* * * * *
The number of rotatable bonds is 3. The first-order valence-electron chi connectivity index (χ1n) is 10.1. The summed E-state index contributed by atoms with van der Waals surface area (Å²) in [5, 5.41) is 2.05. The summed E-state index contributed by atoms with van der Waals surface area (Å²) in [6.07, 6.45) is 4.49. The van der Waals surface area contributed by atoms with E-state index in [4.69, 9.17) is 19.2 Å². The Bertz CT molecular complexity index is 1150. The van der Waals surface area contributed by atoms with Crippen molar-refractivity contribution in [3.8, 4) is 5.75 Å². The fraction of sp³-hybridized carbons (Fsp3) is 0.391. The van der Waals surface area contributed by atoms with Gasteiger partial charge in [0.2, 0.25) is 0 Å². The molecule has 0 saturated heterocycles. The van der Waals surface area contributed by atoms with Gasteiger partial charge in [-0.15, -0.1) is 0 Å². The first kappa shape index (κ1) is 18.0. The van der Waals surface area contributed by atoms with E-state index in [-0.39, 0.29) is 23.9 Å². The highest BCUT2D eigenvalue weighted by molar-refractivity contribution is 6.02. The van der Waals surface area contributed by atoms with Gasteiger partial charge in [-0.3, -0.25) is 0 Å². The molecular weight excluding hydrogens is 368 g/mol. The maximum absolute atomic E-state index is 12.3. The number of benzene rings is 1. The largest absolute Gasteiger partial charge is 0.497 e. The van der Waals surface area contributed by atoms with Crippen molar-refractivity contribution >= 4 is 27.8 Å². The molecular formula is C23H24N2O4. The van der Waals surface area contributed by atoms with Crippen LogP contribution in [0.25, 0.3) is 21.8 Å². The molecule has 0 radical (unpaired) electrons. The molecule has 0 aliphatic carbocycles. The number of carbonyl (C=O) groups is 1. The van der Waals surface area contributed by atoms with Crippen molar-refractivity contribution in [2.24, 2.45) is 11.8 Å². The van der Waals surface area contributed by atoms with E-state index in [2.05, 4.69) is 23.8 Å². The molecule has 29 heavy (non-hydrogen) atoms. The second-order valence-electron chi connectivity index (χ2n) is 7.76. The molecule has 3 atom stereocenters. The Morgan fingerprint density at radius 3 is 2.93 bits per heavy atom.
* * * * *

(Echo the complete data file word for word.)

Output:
The number of rotatable bonds is 3. The first-order valence-electron chi connectivity index (χ1n) is 10.1. The summed E-state index contributed by atoms with van der Waals surface area (Å²) in [5, 5.41) is 2.05. The summed E-state index contributed by atoms with van der Waals surface area (Å²) in [6.07, 6.45) is 4.49. The van der Waals surface area contributed by atoms with E-state index in [4.69, 9.17) is 19.2 Å². The Bertz CT molecular complexity index is 1150. The van der Waals surface area contributed by atoms with Crippen molar-refractivity contribution in [3.8, 4) is 5.75 Å². The fraction of sp³-hybridized carbons (Fsp3) is 0.391. The van der Waals surface area contributed by atoms with Gasteiger partial charge in [0.2, 0.25) is 0 Å². The molecule has 0 saturated heterocycles. The van der Waals surface area contributed by atoms with Gasteiger partial charge in [-0.15, -0.1) is 0 Å². The first kappa shape index (κ1) is 18.0. The van der Waals surface area contributed by atoms with E-state index in [-0.39, 0.29) is 23.9 Å². The highest BCUT2D eigenvalue weighted by molar-refractivity contribution is 6.02. The van der Waals surface area contributed by atoms with Gasteiger partial charge in [-0.3, -0.25) is 0 Å². The molecular weight excluding hydrogens is 368 g/mol. The maximum absolute atomic E-state index is 12.3. The number of benzene rings is 1. The largest absolute Gasteiger partial charge is 0.497 e. The van der Waals surface area contributed by atoms with Crippen molar-refractivity contribution >= 4 is 27.8 Å². The molecular formula is C23H24N2O4. The van der Waals surface area contributed by atoms with Crippen LogP contribution in [0.25, 0.3) is 21.8 Å². The molecule has 0 radical (unpaired) electrons. The molecule has 0 aliphatic carbocycles. The number of carbonyl (C=O) groups is 1. The van der Waals surface area contributed by atoms with Crippen molar-refractivity contribution in [2.24, 2.45) is 11.8 Å². The van der Waals surface area contributed by atoms with E-state index in [2.05, 4.69) is 23.8 Å². The molecule has 29 heavy (non-hydrogen) atoms. The second-order valence-electron chi connectivity index (χ2n) is 7.76. The molecule has 3 atom stereocenters. The Morgan fingerprint density at radius 3 is 2.93 bits per heavy atom.